There are already duplications of roles in the proposed Annex B membership list and some clear gaps. There is a danger that the list could grow and be never-ending.

It may be better to consider improving the definition of regulated work rather than moving to the ‘protected roles’ approach.

We have crowdsourced a list of roles we believe are missing from the list which is available on our wiki.

Annex A – Conviction checks A new Level 2 disclosure product which limited to those employed by organisations listed in the Rehabilitation of Offenders Act 1974 (Exclusions and Exceptions) (Scotland) Order 2013 (“the 2013 Order”) The Level 2 police checks eligible roles listed in Annex A does not cover all roles. We have been made aware that a number of third sector organisations may work as associates with the organisations listed in Annex A, and therefore may be employing people who need to be covered by Level 2 checks. Please therefore carefully check the consultation responses from third sector organisations on the professions/roles that are not included that should be (Consultation Question 8).
Revised fees regime for the scheme and discounts Time-limiting the scheme to 1 or 5 years rather than the current lifetime membership.

Application of a ‘public interest’ test for volunteers.

If a volunteer enters paid work then they would need to start paying immediately.

We support time-limiting membership of the scheme as it will allow people to leave and unburden the scheme. However, people should be able to rejoin later at the renewal rate, not at the new member joining rate. With this in mind we support the flexibility offered by 1, 2 or 5 years renewals with associated discounts.

A ‘public interest’ test for volunteers risks creating a value judgement on deserving and undeserving causes. If there is a concern that some people volunteer for commercial organisations, then the data for this needs to be assessed and made available.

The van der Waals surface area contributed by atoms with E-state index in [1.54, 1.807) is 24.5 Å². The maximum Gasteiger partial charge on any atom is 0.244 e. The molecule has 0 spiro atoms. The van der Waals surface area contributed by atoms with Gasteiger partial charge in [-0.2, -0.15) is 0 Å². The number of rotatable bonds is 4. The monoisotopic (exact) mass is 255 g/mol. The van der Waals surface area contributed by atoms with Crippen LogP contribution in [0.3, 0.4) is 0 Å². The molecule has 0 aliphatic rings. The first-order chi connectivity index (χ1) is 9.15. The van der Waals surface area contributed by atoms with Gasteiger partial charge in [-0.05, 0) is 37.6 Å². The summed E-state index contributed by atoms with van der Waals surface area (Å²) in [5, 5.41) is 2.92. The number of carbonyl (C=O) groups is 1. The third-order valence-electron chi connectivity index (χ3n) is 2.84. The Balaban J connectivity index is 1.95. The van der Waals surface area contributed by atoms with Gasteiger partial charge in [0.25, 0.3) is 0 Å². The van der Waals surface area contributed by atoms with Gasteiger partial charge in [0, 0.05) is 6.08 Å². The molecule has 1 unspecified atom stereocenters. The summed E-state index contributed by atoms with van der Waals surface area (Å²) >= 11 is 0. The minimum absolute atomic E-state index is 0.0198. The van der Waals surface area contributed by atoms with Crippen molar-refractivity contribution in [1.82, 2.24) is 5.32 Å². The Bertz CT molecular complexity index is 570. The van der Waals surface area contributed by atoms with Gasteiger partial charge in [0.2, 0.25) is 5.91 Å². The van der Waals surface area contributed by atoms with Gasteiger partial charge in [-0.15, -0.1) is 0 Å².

For volunteers entering paid work, it would be less bureaucratic for all concerned if payments only happen at point of scheme renewal, not changing to paid work. If the membership of the scheme is time-limited, then this should not be a problem for the financial sustainability of the PVG system.

No disclosure for under-16s

No counter-signatories can be under-18s

There is currently no age limit, so this is a fundamental change to the scheme. In the third sector many 16 yr olds do have responsibility and may merit scheme membership. As this is difficult and sensitive issue more evidence and data is required before advancing this proposal.

Note that in the third sector, we have many young trustees under 18 who could also be affected by the proposed age restriction for counter signatories.

 

Conclusions

Our overriding concerns with the proposals in this consultation is the lack of clarity on the link between job roles and the legislative requirements to cover regulated work.

It is more important what these roles actually do rather than the name of the role. The consultation proposals sometimes mix these up and is not precise enough in the definitions it does use.

This has led us to question the effectiveness of this consultation given how fundamental some of the changes proposed are. It may therefore be better to review the proposals as part of a more systemic consideration of the future of disclosure and the PVG scheme in Scotland, including the broader context of safeguarding which is currently an important concern for the third sector in Scotland.

About us

The Scottish Council for Voluntary Organisations (SCVO) is the national body representing the third sector. There are over 45,000 voluntary organisations in Scotland involving around 138,000 paid staff and approximately 1.3 million volunteers. The sector manages an income of £5.3 billion.

SCVO works in partnership with the third sector in Scotland to advance our shared values and interests. We have over 1,900 members who range from individuals and grassroots groups, to Scotland-wide organisations and intermediary bodies.

As the only inclusive representative umbrella organisation for the sector SCVO:

  • has the largest Scotland-wide membership from the sector – our 1,900 members include charities, community groups, social enterprises and voluntary organisations of all shapes and sizes
  • our governance and membership structures are democratic and accountable – with an elected board and policy committee from the sector, we are managed by the sector, for the sector
  • brings together organisations and networks connecting across the whole of Scotland
  • SCVO works to support people to take voluntary action to help themselves and others, and to bring about social change.
  • Further details about SCVO can be found at scvo.org.uk.

Contact

Ruchir Shah

Head of Policy

Scottish Council for Voluntary Organisations,

Mansfield Traquair Centre,

15 Mansfield Place, Edinburgh EH3 6BB

Email: politicalengagement@scvo.org.uk

Tel: 0131 474 8000